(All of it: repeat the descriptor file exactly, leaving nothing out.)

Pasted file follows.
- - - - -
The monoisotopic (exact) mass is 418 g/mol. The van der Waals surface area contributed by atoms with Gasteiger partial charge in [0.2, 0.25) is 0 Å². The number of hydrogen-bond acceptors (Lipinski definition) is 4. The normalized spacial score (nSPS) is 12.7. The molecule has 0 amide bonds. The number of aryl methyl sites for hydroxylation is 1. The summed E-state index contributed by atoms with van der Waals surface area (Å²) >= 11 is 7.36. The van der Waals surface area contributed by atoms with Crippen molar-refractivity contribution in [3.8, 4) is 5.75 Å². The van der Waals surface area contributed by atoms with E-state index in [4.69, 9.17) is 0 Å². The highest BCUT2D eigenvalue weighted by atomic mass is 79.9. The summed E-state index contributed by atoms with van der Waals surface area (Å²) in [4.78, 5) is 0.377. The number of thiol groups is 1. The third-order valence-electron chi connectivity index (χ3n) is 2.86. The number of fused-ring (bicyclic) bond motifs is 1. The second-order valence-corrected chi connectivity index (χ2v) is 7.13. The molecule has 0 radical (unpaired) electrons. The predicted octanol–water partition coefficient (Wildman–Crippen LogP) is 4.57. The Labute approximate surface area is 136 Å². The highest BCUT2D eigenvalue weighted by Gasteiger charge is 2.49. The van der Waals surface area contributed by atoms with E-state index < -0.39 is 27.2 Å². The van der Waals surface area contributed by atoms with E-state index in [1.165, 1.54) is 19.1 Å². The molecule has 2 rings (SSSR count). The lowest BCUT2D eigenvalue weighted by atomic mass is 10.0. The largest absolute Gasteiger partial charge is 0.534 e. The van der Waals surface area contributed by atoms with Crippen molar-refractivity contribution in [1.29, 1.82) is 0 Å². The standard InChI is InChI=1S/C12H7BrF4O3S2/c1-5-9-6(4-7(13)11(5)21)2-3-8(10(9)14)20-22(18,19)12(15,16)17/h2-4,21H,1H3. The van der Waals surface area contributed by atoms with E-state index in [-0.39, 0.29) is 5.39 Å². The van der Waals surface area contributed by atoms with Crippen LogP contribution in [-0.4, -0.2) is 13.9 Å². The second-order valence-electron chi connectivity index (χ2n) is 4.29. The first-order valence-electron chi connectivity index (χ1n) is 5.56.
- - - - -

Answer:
The monoisotopic (exact) mass is 418 g/mol. The van der Waals surface area contributed by atoms with Gasteiger partial charge in [0.2, 0.25) is 0 Å². The number of hydrogen-bond acceptors (Lipinski definition) is 4. The normalized spacial score (nSPS) is 12.7. The molecule has 0 amide bonds. The number of aryl methyl sites for hydroxylation is 1. The summed E-state index contributed by atoms with van der Waals surface area (Å²) >= 11 is 7.36. The van der Waals surface area contributed by atoms with Crippen molar-refractivity contribution in [3.8, 4) is 5.75 Å². The van der Waals surface area contributed by atoms with E-state index in [4.69, 9.17) is 0 Å². The highest BCUT2D eigenvalue weighted by atomic mass is 79.9. The summed E-state index contributed by atoms with van der Waals surface area (Å²) in [4.78, 5) is 0.377. The number of thiol groups is 1. The third-order valence-electron chi connectivity index (χ3n) is 2.86. The number of fused-ring (bicyclic) bond motifs is 1. The second-order valence-corrected chi connectivity index (χ2v) is 7.13. The molecule has 0 radical (unpaired) electrons. The predicted octanol–water partition coefficient (Wildman–Crippen LogP) is 4.57. The Labute approximate surface area is 136 Å². The highest BCUT2D eigenvalue weighted by Gasteiger charge is 2.49. The van der Waals surface area contributed by atoms with E-state index < -0.39 is 27.2 Å². The van der Waals surface area contributed by atoms with E-state index in [1.165, 1.54) is 19.1 Å². The molecule has 2 rings (SSSR count). The lowest BCUT2D eigenvalue weighted by atomic mass is 10.0. The largest absolute Gasteiger partial charge is 0.534 e. The van der Waals surface area contributed by atoms with Crippen molar-refractivity contribution in [1.29, 1.82) is 0 Å². The standard InChI is InChI=1S/C12H7BrF4O3S2/c1-5-9-6(4-7(13)11(5)21)2-3-8(10(9)14)20-22(18,19)12(15,16)17/h2-4,21H,1H3. The van der Waals surface area contributed by atoms with E-state index in [-0.39, 0.29) is 5.39 Å². The van der Waals surface area contributed by atoms with Crippen LogP contribution in [-0.4, -0.2) is 13.9 Å². The second-order valence-electron chi connectivity index (χ2n) is 4.29. The first-order valence-electron chi connectivity index (χ1n) is 5.56.